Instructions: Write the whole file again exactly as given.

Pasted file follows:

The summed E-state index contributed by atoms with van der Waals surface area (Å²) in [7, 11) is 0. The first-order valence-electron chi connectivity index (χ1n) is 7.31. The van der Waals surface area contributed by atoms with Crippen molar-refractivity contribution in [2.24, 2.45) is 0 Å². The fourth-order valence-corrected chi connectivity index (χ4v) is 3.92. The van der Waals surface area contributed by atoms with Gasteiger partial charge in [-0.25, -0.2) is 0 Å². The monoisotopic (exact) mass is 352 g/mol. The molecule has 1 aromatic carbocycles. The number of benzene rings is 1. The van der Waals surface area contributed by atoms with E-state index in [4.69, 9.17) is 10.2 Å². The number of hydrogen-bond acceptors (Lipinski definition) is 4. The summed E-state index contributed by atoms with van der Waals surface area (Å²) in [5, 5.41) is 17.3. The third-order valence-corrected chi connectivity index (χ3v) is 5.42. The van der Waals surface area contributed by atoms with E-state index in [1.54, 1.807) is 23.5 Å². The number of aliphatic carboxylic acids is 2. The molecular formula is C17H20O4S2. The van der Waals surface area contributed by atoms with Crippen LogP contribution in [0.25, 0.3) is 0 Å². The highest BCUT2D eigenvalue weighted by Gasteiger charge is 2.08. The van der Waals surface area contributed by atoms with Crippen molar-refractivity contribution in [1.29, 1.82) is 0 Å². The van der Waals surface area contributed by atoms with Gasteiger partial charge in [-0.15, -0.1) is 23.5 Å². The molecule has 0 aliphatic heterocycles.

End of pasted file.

The summed E-state index contributed by atoms with van der Waals surface area (Å²) in [7, 11) is 0. The first-order valence-electron chi connectivity index (χ1n) is 7.31. The van der Waals surface area contributed by atoms with Crippen molar-refractivity contribution in [2.24, 2.45) is 0 Å². The fourth-order valence-corrected chi connectivity index (χ4v) is 3.92. The van der Waals surface area contributed by atoms with Gasteiger partial charge in [-0.25, -0.2) is 0 Å². The monoisotopic (exact) mass is 352 g/mol. The molecule has 1 aromatic carbocycles. The number of benzene rings is 1. The van der Waals surface area contributed by atoms with E-state index in [4.69, 9.17) is 10.2 Å². The number of hydrogen-bond acceptors (Lipinski definition) is 4. The summed E-state index contributed by atoms with van der Waals surface area (Å²) in [5, 5.41) is 17.3. The third-order valence-corrected chi connectivity index (χ3v) is 5.42. The van der Waals surface area contributed by atoms with E-state index in [1.54, 1.807) is 23.5 Å². The number of aliphatic carboxylic acids is 2. The molecular formula is C17H20O4S2. The van der Waals surface area contributed by atoms with Crippen LogP contribution in [0.25, 0.3) is 0 Å². The highest BCUT2D eigenvalue weighted by Gasteiger charge is 2.08. The van der Waals surface area contributed by atoms with Crippen molar-refractivity contribution in [1.29, 1.82) is 0 Å². The van der Waals surface area contributed by atoms with Gasteiger partial charge in [-0.15, -0.1) is 23.5 Å². The molecule has 0 aliphatic heterocycles.